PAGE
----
4. 2016 Lakers Protected First Round Pick
The Lakers pick is now only top 3 protected, and that the Sixers received it for ongoing trainwreck Michael Carter-Williams (I still believe though!) makes the trade a clear win.
In what might be Kobe Bryant's final NBA season, the Lakers will still be bad, especially given the volatile nature of Bryant coming off a season straight injury-shortened season. I won't dare to test the resolve of Kobe, but he wasn't very effective coming off injury last season, and he will not go gently into that good night.
Which is to say - between having multiple chuckers (Bryant, Nick Young, and for some reason Lou Williams) surrounding promising young players who need time and guidance (D'Angelo Russell and Jordan Clarkson) and Roy Hibbert with a clueless defensive coach (Byron Scott) - this team isn't any good and will not lack for fireworks and turmoil. The Lakers should improve as the youth age and as Bryant finally bids adieu, so this year is the best for this to convert.
Still - the Lakers are still a couple of years away from contention, so this pick should retain big value going forward. The odds of getting a top five pick with it this season leave me salivating.
3. Nerlens Noel
Contract: 1 year, $3,457,800 guaranteed, 1 year team option worth $4,384,890 (will be a restricted free agent after this season)
2. 2016 Sixers First Round Pick (rights to swap with Sacramento)
Other than "where the heck does cap space go" this was my toughest order of selection near the top of the list. It in some way was the impetus for this list due to the "would you rather" that many people posed after the trade with the Sacramento Kings.
The swap rights with Sacramento in the 2016 and 2017 drafts, in my opinion, were the true coup for the Sixers in the salary dump trade that also netted Nik Stauskas and a future first round pick for taking on contracts. The Sixers could have as high as a 45% chance at a number one overall pick this season based on the pick swaps. The Sixers should still be a bottom three NBA team, and the Kings are dysfunctional enough for everything to fall apart despite their on-paper improvement.
Nerlens Noel is fantastic, the quality of player you hope to draft with a top pick just based off his defense alone. However, his fit with the players drafted since is the biggest thing working against him. Noel is a center; pairing him with another center, especially one without shooting range, will strangle an offense in the short-term no matter how creatively you gasp for air. That fit with a more valuable player in Okafor, or even a healthy Embiid, make it seem like Noel is the odd man out eventually.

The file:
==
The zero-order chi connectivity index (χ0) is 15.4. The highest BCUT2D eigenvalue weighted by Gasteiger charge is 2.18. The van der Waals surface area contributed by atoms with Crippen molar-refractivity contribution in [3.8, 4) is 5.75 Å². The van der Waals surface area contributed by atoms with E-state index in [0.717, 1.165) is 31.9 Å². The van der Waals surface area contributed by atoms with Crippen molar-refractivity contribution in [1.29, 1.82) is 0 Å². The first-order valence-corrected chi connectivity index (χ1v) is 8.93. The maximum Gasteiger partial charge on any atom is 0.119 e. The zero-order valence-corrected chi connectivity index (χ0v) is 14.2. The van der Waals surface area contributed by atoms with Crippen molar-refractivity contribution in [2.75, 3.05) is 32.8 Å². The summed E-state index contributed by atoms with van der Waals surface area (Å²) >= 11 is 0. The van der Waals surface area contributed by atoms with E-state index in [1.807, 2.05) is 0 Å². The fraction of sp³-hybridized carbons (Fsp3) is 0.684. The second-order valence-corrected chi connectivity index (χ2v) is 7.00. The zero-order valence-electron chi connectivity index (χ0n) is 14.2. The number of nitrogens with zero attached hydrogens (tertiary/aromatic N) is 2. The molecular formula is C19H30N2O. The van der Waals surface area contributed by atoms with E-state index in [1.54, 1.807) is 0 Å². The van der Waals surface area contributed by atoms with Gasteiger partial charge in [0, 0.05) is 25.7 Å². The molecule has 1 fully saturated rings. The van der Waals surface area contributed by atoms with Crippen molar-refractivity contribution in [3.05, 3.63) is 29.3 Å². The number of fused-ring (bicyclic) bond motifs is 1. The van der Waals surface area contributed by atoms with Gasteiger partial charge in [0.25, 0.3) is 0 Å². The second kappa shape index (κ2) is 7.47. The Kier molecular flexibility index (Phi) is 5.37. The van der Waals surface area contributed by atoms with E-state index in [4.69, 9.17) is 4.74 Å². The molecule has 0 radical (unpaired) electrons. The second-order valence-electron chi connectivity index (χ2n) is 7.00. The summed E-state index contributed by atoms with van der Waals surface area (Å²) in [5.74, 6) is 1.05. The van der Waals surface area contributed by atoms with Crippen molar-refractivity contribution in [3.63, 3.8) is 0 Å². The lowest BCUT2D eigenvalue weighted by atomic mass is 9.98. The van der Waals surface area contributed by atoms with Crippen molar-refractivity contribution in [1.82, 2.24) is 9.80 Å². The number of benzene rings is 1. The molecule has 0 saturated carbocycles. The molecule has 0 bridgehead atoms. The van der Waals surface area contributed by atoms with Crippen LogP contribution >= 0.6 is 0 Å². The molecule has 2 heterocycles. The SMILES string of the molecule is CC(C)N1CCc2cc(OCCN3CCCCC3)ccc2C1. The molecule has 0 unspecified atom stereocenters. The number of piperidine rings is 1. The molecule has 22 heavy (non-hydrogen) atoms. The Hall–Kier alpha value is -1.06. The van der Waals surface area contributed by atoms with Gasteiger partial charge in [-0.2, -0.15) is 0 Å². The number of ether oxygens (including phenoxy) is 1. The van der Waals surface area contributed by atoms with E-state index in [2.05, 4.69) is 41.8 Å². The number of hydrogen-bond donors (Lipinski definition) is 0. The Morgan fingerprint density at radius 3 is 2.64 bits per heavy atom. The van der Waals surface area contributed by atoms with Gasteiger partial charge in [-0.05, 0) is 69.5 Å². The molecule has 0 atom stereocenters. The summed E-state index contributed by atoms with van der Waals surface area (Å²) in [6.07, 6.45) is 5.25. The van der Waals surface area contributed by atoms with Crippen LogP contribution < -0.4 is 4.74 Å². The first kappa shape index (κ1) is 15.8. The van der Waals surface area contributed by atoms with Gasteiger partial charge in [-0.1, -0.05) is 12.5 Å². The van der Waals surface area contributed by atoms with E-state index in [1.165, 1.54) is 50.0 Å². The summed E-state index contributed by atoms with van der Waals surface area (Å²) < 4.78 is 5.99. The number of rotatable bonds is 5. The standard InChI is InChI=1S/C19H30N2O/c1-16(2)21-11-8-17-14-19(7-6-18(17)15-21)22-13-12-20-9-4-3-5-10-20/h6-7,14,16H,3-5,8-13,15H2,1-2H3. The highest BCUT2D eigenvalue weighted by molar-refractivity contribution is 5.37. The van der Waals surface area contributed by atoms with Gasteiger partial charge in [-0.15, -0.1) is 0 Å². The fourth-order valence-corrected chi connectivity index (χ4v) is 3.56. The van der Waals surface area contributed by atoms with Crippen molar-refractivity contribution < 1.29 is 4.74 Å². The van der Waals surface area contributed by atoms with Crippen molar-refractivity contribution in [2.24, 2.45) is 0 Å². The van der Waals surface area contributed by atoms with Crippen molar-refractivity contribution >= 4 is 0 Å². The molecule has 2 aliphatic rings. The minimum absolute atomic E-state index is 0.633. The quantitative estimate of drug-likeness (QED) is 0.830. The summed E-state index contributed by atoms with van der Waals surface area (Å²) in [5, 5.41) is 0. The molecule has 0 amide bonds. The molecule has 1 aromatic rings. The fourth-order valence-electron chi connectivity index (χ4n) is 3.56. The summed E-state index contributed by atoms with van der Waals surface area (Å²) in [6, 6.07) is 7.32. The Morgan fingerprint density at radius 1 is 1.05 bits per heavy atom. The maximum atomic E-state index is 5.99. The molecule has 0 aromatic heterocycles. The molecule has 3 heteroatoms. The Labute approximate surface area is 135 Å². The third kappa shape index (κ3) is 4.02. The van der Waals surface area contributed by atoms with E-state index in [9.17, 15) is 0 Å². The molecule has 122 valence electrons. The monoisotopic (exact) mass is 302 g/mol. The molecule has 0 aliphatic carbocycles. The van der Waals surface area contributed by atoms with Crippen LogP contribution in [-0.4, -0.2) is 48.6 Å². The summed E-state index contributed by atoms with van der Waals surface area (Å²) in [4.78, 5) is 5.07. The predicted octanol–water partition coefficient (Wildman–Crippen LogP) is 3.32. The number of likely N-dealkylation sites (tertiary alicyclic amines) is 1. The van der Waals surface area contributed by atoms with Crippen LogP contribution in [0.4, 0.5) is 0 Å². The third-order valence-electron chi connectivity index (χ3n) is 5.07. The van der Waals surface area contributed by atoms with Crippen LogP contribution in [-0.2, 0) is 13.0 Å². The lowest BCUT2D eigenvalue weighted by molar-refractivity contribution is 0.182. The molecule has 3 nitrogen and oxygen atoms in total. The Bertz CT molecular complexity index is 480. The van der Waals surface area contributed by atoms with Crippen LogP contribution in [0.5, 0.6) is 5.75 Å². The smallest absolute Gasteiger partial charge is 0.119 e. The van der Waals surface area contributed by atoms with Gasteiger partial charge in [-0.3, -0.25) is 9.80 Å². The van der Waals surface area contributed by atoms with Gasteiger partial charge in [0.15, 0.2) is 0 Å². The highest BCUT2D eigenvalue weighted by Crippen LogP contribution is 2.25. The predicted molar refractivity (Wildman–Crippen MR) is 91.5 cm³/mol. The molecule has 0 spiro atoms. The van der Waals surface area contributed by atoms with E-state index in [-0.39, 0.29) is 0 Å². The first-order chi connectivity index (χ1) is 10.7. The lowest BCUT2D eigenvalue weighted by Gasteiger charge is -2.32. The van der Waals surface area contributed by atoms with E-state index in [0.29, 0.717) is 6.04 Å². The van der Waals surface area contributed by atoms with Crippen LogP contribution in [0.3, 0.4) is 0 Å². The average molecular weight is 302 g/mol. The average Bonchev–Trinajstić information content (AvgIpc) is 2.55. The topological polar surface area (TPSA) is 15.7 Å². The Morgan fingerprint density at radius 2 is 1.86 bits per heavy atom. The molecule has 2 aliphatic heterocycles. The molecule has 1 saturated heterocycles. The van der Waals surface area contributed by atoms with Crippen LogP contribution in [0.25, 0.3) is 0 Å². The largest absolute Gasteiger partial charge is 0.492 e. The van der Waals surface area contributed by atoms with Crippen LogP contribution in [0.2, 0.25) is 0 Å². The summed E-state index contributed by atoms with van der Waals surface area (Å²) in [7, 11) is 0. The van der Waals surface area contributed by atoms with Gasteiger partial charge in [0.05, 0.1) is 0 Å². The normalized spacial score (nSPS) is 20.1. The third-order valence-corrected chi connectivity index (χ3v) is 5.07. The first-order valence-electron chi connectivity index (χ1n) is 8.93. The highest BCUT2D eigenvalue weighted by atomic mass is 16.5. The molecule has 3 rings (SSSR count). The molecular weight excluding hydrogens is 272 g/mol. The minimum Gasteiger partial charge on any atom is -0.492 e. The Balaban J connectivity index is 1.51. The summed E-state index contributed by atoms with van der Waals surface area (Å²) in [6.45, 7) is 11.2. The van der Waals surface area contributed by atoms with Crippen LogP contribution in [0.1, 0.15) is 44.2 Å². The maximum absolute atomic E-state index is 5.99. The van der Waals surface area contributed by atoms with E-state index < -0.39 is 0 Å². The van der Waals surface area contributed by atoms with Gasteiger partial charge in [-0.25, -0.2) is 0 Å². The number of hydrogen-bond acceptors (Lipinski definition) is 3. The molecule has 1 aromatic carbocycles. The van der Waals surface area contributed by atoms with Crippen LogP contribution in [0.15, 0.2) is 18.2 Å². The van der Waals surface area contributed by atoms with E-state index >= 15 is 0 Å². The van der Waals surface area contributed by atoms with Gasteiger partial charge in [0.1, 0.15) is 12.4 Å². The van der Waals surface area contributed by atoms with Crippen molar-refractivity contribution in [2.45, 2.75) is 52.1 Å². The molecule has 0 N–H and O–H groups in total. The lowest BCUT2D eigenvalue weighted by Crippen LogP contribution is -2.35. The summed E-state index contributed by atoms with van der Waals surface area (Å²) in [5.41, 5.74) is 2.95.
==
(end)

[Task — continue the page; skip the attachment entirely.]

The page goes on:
Noel is a future perennial defensive player of the year candidate, someone you can build a defense around. But despite his one year of NBA experience, he only has two seasons left on his contract before a large pay raise hits, and teams will not be comfortable giving him a max contract until he improves on offense. That shorter-term low salary compared to what a top pick would have leaves me thinking the pick is more valuable than Noel.
1. Jahlil Okafor
Contract: 2 years, $9,371,520 guaranteed, two team options at $4,995,120 and $6,313,832
Don't think too hard about this: a potential franchise center with little injury history entering his rookie season is one of the most valuable players in the NBA. He's a number one overall caliber talent and the future of this franchise. He's an unquestioned number one asset, with a minimum of five years of guaranteed team control at a reasonable salary and up to nine years if Okafor signs long-term (and whatever new CBA does not reduce the maximum number of years in a contract).
Okafor doesn't turn 20-years-old until December, which hurts to type as someone much older than that. He comes into the NBA as one of the league's premiere post players. We should be very, very excited.